I think amidst the recent incidents regarding the censorships of comic books and art publishing and even the internet, you’ve probably seen me share a few videos and articles and often commenting about how dangerous censorship can be. I feel it’s time I explain myself a little further. This is by no means a political article or commentary, or an educational journal. This is not an essay or a report. This is simply a citizen in his 20s expressing his worries and explaining how censorship can be a dangerous thing. So treat it like a blog post of some sort. I am by no means a sociopolitical expert and my views should be taken with a big pinch of salt and I only aim to hopefully spark some banter/conversation/discussion regarding this particular topic.
That said, the reason why I feel writing this is important is because I recall an incident regarding a call for regulation and censorship on websites some time last year - this year. I saw a friend commenting on it online saying “Censorship is good. Kids won’t be able to access pornographic websites.” This worries me because I don’t think he was the only person to have taken the call for regulation and censorship lightly or have misunderstood the new regulation. Approving and passing off policies without understanding them beforehand is dangerous and this can bite you in the butt should you one day realise that you have been deprived of accurate information.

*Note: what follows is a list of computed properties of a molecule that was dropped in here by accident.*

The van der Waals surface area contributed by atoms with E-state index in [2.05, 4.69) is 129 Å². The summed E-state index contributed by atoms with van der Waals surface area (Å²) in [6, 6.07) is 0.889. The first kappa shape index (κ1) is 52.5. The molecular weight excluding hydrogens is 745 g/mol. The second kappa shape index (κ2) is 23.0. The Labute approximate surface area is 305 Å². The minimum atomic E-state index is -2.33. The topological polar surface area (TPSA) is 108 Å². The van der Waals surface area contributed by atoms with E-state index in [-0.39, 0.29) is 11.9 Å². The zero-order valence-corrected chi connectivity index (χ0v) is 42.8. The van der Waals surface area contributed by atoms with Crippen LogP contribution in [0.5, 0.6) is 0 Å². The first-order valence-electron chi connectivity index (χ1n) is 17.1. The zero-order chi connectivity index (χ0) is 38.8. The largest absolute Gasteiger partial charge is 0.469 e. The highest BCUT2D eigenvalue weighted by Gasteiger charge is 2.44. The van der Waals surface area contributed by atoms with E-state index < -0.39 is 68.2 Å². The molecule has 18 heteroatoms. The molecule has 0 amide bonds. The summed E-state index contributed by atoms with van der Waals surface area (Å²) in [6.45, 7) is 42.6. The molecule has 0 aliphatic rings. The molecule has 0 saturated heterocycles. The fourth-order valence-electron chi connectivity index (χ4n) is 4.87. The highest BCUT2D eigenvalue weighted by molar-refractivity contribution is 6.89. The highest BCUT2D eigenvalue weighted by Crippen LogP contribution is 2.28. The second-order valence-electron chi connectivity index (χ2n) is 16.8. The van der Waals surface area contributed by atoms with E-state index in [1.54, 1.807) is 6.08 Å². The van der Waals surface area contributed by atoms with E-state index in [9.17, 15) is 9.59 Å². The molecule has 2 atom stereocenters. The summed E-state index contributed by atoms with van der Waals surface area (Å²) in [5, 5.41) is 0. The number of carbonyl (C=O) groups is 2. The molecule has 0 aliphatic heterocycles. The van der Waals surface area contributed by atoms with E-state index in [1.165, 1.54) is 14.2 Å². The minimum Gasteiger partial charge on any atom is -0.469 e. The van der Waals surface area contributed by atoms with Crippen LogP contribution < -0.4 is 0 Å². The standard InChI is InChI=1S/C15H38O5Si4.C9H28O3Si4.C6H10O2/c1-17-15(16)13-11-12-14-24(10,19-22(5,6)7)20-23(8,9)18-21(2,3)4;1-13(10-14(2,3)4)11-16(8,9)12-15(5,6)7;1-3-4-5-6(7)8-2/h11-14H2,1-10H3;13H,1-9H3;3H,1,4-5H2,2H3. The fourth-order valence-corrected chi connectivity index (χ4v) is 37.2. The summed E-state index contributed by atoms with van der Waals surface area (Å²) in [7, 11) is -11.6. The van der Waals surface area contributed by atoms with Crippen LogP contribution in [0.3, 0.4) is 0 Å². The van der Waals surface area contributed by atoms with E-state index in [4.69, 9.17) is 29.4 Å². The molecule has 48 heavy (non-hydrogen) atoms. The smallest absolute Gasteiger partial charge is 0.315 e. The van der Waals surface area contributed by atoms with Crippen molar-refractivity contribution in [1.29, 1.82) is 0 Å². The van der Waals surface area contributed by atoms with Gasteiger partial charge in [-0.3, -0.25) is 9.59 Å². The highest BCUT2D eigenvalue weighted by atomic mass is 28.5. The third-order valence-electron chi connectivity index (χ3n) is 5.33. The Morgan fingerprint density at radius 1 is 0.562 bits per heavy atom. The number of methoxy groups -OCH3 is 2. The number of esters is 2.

To start things proper, basically, censorship, especially if loosely defined, is a dangerous thing. It can be used to shut the civilian voice, the voice of the population. It can be used to block you from accurate, non-bias, non-regulated or unfiltered news and ultimately render you a dumb and deaf citizen.
First and foremost, we should talk about how and why censorship can render you deaf, and how it renders you unable to make well-informed choices. Without raw, unfiltered news, you may not be able to make the best decision as a citizen. In any situation, it is best to know two sides of a coin before making a ‘head-or-tail’ call. Censorship might mean that you won’t receive information from independent news sources or independent individuals with pieces of information to share. In 2013, the MDA censorship/regulation call on bloggers who publish weekly articles on local issues raised several protests(see article: http://variety.com/2013/biz/news/singapore-puts-online-on-a-leash-1200567202/). To get a brief overview, this simplified description of the call was gotten off wiki: “Starting 1 June 2013 the Media Development Authority requires sites “that report regularly on issues relating to Singapore and have significant reach” among website visitors in Singapore to apply for individual licenses, which will be subject to annual renewal. These websitesmust then post a “performance bond” of 50,000 Singapore dollars and remove any objectionable content within 24 hours of receiving a government order”. Correct me if I’m wrong but this basically gives the authorities the power to remove any content they deem a political threat. “Objectionable content” - talk about loosely defined. This means ANY content they deem objectionable, no matter true or not. This might not be a new thing here; it seems voicing out “objectionable content” is regulated by an MDA license and confined to the space of Hong Lim Park. However, the internet was and has been an open space, with fewer regulations and bigger outreach and the nature of it makes it a little more difficult to put a leash on.